I hereby issue a small storm warning, storms you can avoid on your wedding day!  Some storms are big, and some are small, but they all matter in their own way.

There is so much wedding advice floating around the internet, not to mention from your family and well-intentioned friends. Here are a few of my own tips to have smooth sailing for your wedding planning and the big day itself.

Don’t have a bachelor or bachelorette party the night before the wedding. Hangovers and weddings will make you sea-sick.

If you want the high-end stuff, but can’t afford it, consider cutting back on the number of guests. Also cut back the number of attendants (bridesmaids/groomsmen) because they create expenses, such as special parties or gifts. I’ve had many couple who had not attendants at all – there’s no law against it.

When considering your budget, thin about a brunch or luncheon instead of dinner. When quality matters find a way! You’ll be glad you did.

Here’s a detail for women to think about – shoes! Brides: please don’t wear those giant high heels if you are not completely used to wearing them. I cannot stress enough how important it is to break in your shoes. Wear them around the house for a few hours over several days. Make sure you can walk in your dress with your shoes! And while we’re at it – make sure your dress isn’t too long to manage. I’ve seen a few brides step on her own gown. Ouch!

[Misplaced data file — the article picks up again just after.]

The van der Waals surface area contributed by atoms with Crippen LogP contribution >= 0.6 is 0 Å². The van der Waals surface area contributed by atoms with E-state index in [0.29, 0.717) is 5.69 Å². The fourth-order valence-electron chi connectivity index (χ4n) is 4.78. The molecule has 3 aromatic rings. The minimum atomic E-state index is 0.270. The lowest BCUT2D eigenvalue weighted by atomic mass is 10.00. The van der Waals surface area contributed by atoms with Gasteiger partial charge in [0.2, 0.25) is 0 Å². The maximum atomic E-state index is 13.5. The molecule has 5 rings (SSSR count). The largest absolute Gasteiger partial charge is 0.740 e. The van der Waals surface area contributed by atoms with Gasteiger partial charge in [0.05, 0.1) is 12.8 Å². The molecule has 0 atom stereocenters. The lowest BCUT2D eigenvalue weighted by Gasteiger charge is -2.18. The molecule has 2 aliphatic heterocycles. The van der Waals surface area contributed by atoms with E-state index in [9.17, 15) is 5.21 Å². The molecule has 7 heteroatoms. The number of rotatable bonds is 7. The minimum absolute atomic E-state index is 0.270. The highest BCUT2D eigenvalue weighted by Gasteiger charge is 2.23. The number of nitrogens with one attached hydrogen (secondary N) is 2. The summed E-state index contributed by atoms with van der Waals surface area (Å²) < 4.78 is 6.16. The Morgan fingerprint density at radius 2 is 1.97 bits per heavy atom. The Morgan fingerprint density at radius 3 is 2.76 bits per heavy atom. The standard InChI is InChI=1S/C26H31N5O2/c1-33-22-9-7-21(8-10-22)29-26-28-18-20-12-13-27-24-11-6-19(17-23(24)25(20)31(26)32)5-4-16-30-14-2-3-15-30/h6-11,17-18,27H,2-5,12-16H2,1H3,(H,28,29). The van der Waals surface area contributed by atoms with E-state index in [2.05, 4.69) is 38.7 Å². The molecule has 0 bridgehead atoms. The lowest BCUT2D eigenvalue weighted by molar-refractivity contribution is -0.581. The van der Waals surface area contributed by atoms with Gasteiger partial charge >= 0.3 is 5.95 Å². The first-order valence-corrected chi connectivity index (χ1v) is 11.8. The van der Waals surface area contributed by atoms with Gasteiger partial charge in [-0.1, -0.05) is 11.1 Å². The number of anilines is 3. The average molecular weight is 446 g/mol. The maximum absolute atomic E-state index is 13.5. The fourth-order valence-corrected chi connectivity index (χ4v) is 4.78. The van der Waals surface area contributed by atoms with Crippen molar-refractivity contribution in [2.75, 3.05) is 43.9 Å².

I recommend skipping an aisle running, especially outdoors. They often buckle and wrinkle and become problematic, even causing you to trip.

 

If the flowers are wrong, or a bouquet or boutonniere is missing – just go with the flow, make the best of it. I saw a brilliant wedding coordinator at Stroudsmoor who deftly solved such a problem. She simply plucked a flower from a table and pinned it on a family member who had no boutonniere (because none had been ordered for him). She handled it so effortlessly (as they always do there) and the problem was solved! A little creativity and a lot of calm go a long way! Don’t sweat the small stuff.

And speaking of professionalism: Hire the best professionals you can afford, the ones with the best reviews. There is a big difference in the services provided by vendors. Just because your uncle has an iPod doesn’t make him a DJ, nor does your cousin with camera make him a photographer. Carefully check out your vendors, especially reviews, to avoid being disappointed, and remember that adage: you get what you pay for – is often very true.

Never lose your sense of humor and always strive to remain flexible. Do not become a bridezilla! Act graciously no matter what happens and do no give into anxiety and negative emotions it can evoke. Make yourself proud, and your future partner and family, too.